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Can political satires rise again in Korea?

Politics-based comedy slowly makes return as March presidential election looms ahead

Coupang Play’s “SNL Korea” parodies presidential candidates Lee Jae-myung and Yoon Suk-yeol as well as their wives. (Coupang Play)
Coupang Play’s “SNL Korea” parodies presidential candidates Lee Jae-myung and Yoon Suk-yeol as well as their wives. (Coupang Play)

As the March presidential election race heats up, political TV series and made-for-television political satires are grabbing attention.

“Saturday Night Live Korea,” a reboot of tvN’s “SNL Korea” (2011-17), returned through local video streaming platform Coupang Play.

The show’s comedy sketches, including the infamous cold opening, have regularly been offering parodies of contemporary politics and widely known controversies surrounding the presidential candidates, including academic plagiarism, questionable remarks and the actions of presidential candidates’ spouses, among others.

The latest highlights of the comedy show’s political clips have recorded over 2 million views on the official YouTube channel of Coupang Play.

“Going to the Blue House Like This,” a political sitcom on local streaming service Wavve, was released as a drama series portraying present-day politics.
Kim Sung-ryoung plays the role of the newly appointed minister of culture, sports and tourism in “Going to the Blue House Like This” (Wavve)
Kim Sung-ryoung plays the role of the newly appointed minister of culture, sports and tourism in “Going to the Blue House Like This” (Wavve)

The 12-part series centers around a politician who becomes an Olympic gold medalist and is appointed as the new minister of culture, sports and tourism. The storyline develops as the minister’s husband, a political critic, is kidnapped by anonymous forces.

According to Wavve, the series recorded the highest number of new viewers and viewing time upon its premiere, and secured its position in the top five in the drama series chart more than four weeks after its Nov. 12 release.

Astory, producer of hit tvN series “Signal” and Netflix’s “Kingdom,” is scheduled to release the new political satire “The Blue House Family” in the coming months.
Cha In-pyo plays the role of president in “The Blue House Family.” (Astory)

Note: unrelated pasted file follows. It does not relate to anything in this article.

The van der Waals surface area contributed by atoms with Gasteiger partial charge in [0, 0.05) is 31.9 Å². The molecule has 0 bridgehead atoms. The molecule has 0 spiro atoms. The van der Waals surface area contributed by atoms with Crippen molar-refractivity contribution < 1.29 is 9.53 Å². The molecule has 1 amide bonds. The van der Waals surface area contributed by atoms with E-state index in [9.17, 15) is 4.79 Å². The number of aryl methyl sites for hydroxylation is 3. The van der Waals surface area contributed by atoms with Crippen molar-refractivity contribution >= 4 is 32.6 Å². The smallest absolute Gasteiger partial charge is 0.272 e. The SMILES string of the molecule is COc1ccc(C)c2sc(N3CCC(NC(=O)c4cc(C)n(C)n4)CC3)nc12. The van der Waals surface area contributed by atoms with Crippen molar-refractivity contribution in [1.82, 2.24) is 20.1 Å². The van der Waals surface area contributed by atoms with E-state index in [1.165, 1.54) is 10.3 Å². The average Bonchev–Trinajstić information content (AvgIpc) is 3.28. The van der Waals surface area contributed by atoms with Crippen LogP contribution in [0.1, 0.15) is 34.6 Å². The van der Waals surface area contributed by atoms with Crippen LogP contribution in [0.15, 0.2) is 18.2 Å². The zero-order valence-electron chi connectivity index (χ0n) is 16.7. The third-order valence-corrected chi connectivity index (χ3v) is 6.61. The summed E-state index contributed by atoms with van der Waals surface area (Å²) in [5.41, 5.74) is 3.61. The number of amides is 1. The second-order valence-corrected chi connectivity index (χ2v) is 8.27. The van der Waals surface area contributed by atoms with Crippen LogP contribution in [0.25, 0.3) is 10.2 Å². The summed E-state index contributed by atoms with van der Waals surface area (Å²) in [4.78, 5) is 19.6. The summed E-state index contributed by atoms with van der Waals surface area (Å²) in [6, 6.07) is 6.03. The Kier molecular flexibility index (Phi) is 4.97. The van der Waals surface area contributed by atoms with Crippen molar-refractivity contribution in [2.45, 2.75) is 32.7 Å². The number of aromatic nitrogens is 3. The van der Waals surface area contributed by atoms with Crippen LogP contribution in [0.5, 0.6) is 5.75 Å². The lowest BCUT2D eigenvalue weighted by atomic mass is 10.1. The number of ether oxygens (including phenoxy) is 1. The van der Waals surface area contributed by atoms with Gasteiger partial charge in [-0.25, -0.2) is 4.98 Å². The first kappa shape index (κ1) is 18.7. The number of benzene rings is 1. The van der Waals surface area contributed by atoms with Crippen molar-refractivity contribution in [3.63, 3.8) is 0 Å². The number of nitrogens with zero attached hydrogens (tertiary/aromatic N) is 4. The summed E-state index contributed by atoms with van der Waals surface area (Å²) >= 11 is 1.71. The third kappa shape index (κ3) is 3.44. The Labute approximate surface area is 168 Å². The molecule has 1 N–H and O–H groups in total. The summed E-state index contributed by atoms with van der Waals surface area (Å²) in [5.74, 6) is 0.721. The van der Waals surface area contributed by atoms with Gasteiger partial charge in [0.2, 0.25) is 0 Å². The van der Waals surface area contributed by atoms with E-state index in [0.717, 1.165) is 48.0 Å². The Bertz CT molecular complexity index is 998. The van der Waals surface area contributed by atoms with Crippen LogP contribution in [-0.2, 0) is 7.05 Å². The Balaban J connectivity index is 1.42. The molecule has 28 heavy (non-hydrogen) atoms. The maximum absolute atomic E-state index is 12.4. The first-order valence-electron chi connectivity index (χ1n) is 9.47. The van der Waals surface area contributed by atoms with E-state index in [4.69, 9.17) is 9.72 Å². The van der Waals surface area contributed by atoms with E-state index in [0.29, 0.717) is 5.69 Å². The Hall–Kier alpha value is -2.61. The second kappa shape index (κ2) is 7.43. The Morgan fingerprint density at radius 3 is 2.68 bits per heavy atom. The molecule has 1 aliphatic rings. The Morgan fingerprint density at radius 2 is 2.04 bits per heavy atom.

Cha In-pyo plays the role of president in “The Blue House Family.” (Astory)

The company plans to release the series via streaming platform, but the final decision on the platform and release date has yet to be announced.

While the election campaign season is seen as a prime time for comedians and actors to showcase their biting satires, ridiculing the many controversies surrounding the major presidential candidates, political satires have all but disappeared from terrestrial broadcasters.

KBS’ comedy show “Gag Concert” (1999-2020), home to many aspiring stand-up comedians who debuted through the program’s open audition, and the comedy sketches from MBC’s hit variety show “Infinity Challenge” (2006-2018), including “Choice 2014” (2014), “Crisis Center” (2014) and “Gravity” (2016) had led the heyday of political satire in South Korea.

“A few years ago, many segments in ‘Gag Concert’ were widely popular for their humorous parody and refreshing satires. But it is difficult to find anything similar to a political satire at the local broadcasters,” a broadcasting official told The Korea Herald on Tuesday.

Though public broadcaster KBS launched “Comedy Survival Stage Turn” in November last year, it does not feature political satire.

Ahn Sang-whi, Astory’s head of production and the director of “SNL Korea,” believes there is room for more political satires in the Korean content industry.

“Standards and regulations by ‘fans’ and supporters of politicians, not necessarily the broadcasters, have become excessive. But I definitely feel that more people, especially those who are in their 20s and 30s, are interested in political issues than five to 10 years ago. I don’t think the viewers are indifferent to these types of comedy shows,” Ahn told The Korea Herald Monday.

“As the country becomes more democratic and developed, more critical satires become possible. I personally hope to see more black comedy and political satire emerge in the local broadcasting and content industry.”

By Lee Si-jin (sj_lee@heraldcorp.com)

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